I came across an article in which the author raised some interesting points about how process automation can contribute to ‘Green IT’ initiatives.
The author suggests that Goverments should mandate the use of workflow for these initiatives and identifies these potential benefits:
- Reduced paper use
- Collaborating and efficiency gains (by improving processes)
- Carbon footprint reduction
I agree that there is great potential in automation for these type of initiatives but as a pragmatist I would suggest that organisations do not always fully understand how and when to address automation and the the Green IT agenda to ensure quantifiable business benefits.
I foresee that for the immediate future, organisations will continue to be very tactical in the way they implement process automation (Green BPM). This is largely due to the amorphous and pervasive nature of the business process in a complex organisational structure.
In my experience, workflow normally gets implemented based on an immediate tactical business pain that needs to be resolved and therefore can deliver immediate and tangible business value (ROI). Typical examples of initiatives can include cost reduction, increased efficiencies, regulatory compliance etc. These are well understood and therefore can be quantified.
I think organisations are still getting to grips with what ‘Green IT’ is and therefore making a tangible business case for Green BPM automation in this context is not yet a priority, but may become more common place in future.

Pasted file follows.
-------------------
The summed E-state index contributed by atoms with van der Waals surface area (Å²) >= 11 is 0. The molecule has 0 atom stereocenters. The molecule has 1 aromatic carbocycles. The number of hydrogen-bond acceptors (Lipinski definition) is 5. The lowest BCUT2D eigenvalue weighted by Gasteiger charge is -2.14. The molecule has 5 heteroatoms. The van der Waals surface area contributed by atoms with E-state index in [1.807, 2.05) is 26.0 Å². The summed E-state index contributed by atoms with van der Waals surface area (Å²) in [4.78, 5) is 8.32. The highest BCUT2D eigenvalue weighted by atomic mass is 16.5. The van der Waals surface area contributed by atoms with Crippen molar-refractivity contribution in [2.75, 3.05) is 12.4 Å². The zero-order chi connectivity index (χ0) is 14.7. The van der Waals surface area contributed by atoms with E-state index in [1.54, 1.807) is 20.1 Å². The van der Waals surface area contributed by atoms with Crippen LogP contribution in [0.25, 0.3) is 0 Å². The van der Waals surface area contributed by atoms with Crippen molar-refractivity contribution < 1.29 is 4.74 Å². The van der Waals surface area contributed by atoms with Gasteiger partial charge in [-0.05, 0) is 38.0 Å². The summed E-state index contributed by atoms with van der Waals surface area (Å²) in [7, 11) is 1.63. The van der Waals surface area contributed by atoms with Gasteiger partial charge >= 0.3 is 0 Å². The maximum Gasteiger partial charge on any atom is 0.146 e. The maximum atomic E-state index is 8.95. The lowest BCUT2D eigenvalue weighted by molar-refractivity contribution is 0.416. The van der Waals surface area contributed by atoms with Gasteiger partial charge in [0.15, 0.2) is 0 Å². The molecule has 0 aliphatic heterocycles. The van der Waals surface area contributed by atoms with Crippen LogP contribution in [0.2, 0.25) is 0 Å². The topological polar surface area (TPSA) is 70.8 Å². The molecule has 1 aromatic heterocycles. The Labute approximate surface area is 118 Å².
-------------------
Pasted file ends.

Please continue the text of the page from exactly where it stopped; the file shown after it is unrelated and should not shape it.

Mandating automation is a way of introducing it but I anticipate organisations will be asking:
- What is in it for us?
- Where is the value?
- How do we manage the behavioural and organisational change?
Does anybody have experiences on where BPM is being adopted in this context? I would be interested to hear about some case studies, requirements and to understand how a business case was/can be defined for any related Green IT automation initiatives.
Postscript – added 16 September 2008:
An interesting ‘organic’ (Straus Family Creamery) though non IT example of how green process benfits can contribute to the bottom line savings is described in the post from Gartner. It explains how general process improvements can contribute to how an organisation an increase efficiencies while not increasing its costs or carbon foot print.
PPS – added 16 November 2008:
Seems like my Gartner also feel that there is still some work to be done in quantifying exactly what and where the ROI for Green BPM is. A recent post “Greening the Business with BPM” Posted By: Jennifer Kenny describing their view can be found here.